The H-1B temporary worker visa is a US work visa for professionals. The H-1B visa is one of the most sought after US work visas for foreign nationals who want to live and work in the US in a specialty occupation.
The H-1B visa is a non-immigrant visa. It provides authorization for you to reside, be employed, and bring your spouse and family in to the United States for a temporary period.
Each year a total of 85,000 H-1B temporary visas are made available to workers in occupations requiring highly specialized knowledge. Unfortunately, there are never enough H-1B visas to supply all the workers who want them – which is why it is important to hire a lawyer to insure that your application is completed effectively and efficiently the first time.
With the correct guidance and legal team behind you, this process can be made simple with little effort on your part. Our Orlando H-1B visa attorneys pride themselves on taking the burden from you and providing a seamless service.
We frequently receive questions about the H-1B visa. In an effort to help you obtain as much needed information as possible, we have compiled the questions that we think are the most common ones, so please feel free to visit our H-1B Visa Frequently Asked Questions page to find more information on this subject.
85,000 H-1B Temporary Visas are made available each year. Unfortunately there are never enough visas to supply all the workers who want them – and once the limit is reached, no more H-1B visa petitions can be approved until the start of the next fiscal year, October 1. USCIS will randomly pick the 85,000 petitions via a lottery system.
Please note: not all 85,000 are freely available. 20,000 are reserved for people with a minimum Master’s level degree from a US academic institution. And of the remaining 65,000 a certain number are earmarked for Chile and Singapore – which both have signed trade agreements with the US allocating H-1B visas to citizens of those countries.
H-1B workers who are employed by or have a job offer from institutes of higher education (and their non-profit affiliates), as well as non-profit research or government organizations, are exempted from the H-1B Visa limit.
To qualify for an H-1B visa, you must first have a job offer from a US employer for duties to be performed in the United States.
To obtain an H-1B visa, the following requirements apply:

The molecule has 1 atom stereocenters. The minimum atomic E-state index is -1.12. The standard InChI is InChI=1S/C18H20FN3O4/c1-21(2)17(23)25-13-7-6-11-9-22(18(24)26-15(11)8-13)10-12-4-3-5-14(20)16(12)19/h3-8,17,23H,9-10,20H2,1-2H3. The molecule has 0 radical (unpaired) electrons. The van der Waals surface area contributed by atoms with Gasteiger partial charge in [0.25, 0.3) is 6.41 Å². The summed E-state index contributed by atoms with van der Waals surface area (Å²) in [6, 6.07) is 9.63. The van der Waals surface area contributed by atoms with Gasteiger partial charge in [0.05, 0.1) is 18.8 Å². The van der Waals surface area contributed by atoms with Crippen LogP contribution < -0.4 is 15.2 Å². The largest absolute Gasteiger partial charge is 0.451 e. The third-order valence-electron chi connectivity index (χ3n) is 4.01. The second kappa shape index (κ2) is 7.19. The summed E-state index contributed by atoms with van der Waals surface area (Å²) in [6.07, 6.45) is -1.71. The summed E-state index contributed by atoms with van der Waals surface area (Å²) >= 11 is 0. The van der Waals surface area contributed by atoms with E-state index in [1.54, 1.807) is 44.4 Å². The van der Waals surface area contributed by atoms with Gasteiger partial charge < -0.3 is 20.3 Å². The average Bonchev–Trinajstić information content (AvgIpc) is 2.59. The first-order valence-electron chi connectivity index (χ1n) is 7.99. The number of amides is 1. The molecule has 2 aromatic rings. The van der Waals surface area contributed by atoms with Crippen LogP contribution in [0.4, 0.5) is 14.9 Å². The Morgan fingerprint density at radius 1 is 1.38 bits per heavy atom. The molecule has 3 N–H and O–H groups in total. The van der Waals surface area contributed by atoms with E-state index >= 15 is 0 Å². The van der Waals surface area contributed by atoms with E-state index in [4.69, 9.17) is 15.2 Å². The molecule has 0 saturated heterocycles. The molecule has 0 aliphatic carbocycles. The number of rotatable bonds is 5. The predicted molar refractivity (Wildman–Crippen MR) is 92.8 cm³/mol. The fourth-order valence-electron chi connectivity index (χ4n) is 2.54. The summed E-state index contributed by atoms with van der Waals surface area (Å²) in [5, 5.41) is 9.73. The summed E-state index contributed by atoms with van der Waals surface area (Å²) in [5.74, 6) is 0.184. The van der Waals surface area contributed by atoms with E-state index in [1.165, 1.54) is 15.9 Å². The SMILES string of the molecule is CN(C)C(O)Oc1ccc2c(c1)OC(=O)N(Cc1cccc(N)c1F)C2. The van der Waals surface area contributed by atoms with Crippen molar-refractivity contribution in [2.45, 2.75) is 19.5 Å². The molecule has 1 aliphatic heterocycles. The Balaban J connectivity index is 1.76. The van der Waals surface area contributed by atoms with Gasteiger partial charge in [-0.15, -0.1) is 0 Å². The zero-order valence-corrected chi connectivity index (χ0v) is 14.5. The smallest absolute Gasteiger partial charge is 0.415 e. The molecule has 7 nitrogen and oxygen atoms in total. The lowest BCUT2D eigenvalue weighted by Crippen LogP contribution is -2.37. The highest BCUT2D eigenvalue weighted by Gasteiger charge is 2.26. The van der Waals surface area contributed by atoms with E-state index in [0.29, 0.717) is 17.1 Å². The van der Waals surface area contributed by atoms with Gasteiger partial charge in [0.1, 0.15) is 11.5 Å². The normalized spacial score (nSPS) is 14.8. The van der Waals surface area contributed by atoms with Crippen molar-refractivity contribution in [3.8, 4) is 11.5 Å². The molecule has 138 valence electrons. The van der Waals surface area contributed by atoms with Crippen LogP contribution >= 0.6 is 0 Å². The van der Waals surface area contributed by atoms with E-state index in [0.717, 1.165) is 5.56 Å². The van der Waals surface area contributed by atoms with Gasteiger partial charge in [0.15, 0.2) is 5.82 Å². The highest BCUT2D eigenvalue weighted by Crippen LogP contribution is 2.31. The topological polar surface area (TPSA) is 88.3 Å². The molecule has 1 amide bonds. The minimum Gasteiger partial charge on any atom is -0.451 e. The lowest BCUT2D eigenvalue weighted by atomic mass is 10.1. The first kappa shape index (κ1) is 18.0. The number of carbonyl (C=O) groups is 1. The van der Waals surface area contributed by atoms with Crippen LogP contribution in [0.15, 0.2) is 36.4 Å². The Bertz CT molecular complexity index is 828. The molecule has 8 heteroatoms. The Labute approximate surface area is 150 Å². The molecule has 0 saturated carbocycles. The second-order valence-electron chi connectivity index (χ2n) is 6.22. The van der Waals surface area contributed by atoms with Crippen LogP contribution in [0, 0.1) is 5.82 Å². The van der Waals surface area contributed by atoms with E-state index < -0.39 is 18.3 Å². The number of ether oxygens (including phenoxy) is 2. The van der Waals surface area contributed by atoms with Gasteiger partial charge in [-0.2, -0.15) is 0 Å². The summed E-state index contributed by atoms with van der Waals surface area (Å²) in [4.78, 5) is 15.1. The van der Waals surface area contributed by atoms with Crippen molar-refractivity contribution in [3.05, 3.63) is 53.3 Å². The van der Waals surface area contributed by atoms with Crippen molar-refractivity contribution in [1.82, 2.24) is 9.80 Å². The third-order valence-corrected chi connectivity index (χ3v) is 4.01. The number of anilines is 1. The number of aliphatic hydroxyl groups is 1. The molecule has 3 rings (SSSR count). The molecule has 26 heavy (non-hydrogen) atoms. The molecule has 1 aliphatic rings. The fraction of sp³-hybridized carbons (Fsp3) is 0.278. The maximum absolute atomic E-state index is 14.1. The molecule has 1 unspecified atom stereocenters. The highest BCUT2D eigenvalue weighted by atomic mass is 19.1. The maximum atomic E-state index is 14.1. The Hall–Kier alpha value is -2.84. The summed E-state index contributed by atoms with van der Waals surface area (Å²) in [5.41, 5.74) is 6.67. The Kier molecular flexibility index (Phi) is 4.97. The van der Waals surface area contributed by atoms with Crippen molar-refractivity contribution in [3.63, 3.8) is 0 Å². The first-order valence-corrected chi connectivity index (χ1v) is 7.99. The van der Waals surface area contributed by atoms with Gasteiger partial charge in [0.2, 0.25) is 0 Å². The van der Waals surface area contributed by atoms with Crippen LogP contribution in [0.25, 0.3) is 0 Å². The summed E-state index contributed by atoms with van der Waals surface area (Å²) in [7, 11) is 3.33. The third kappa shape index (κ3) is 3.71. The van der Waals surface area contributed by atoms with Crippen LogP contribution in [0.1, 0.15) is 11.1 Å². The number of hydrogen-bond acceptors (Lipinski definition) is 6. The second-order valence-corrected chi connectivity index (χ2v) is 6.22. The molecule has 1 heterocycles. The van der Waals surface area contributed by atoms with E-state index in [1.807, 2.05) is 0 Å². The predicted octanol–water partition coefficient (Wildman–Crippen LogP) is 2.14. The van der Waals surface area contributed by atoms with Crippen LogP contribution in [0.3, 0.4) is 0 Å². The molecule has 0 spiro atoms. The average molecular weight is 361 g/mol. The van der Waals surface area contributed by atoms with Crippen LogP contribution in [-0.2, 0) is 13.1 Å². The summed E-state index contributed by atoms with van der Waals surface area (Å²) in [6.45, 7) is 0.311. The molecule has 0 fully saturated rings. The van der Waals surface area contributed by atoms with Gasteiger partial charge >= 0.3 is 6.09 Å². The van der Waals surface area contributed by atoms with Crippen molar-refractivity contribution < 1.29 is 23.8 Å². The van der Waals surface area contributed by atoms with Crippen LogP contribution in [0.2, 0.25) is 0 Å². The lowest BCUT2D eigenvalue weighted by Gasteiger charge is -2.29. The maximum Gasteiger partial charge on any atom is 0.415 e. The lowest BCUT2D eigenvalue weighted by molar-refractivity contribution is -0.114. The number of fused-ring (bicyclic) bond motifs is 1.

The position must also meet certain criteria, including at least one of the following:
If you don’t have a bachelor’s degree, but will be attempting to qualify through work experience, USCIS usually wants to see specialized training and/or work experience for every year of college that you would have attended.
The non-immigrant H1B visa is issued for an initial period of three (3) years and allows the foreign national to work in the US in specialty occupations during that period of time. The visa can be extended for a maximum of six (6) years. It is important to note that any time the person spends outside of the US does not count. In fact, US immigration law allows H-1B holders to “recapture”the time lost as a result of international travel time so they can take advantage of the full six-year maximum.
The H-1B visa requires a sponsoring US employer. The initial step would be for the employer to file a Labor Condition Application (LCA), which can be submitted up to six months before you plan to start working. An LCA is similar to a sworn declaration or a written oath.
Even after the LCA has been accepted, the employer must have a copy of each H-1B worker’s LCA and supporting documents available at its offices for public inspection. The file must also contain information about the company's wage system, benefits plan, and more. This is one reason many employers seek the help of an attorney in an effort to be in full compliance with these requirements. It is a complex and time consuming process.
The next step would be for the employer to file a visa petition to the USCIS. Based on the USCIS petition approval, you may then proceed to apply for the H-1B visa.
Vazquez & Poudat in Orlando, FL, has an experienced team in place to assist you and your employer with assembling all the necessary elements for the H-1B visa petition and application.
Please feel free to visit our H-1B Visa FAQ page to obtain answers for the most frequent asked questions we get from our clients on this subject.
The H-1B visa process is complicated and usually confusing. Suzanne E. Vazquez and Maud Poudat are board certified as experts in Immigration and Nationality Law by the Florida Bar and can help you! Our legal team includes a Hispanic immigration attorney who also speaks Spanish and French. They help individuals and businesses with all of their migration needs, including H-1B visa petitions and applications. Call us today at (407) 674-6968. If you have an emergency after office hours please call or text us at (407) 925-2554 and we will contact you shortly.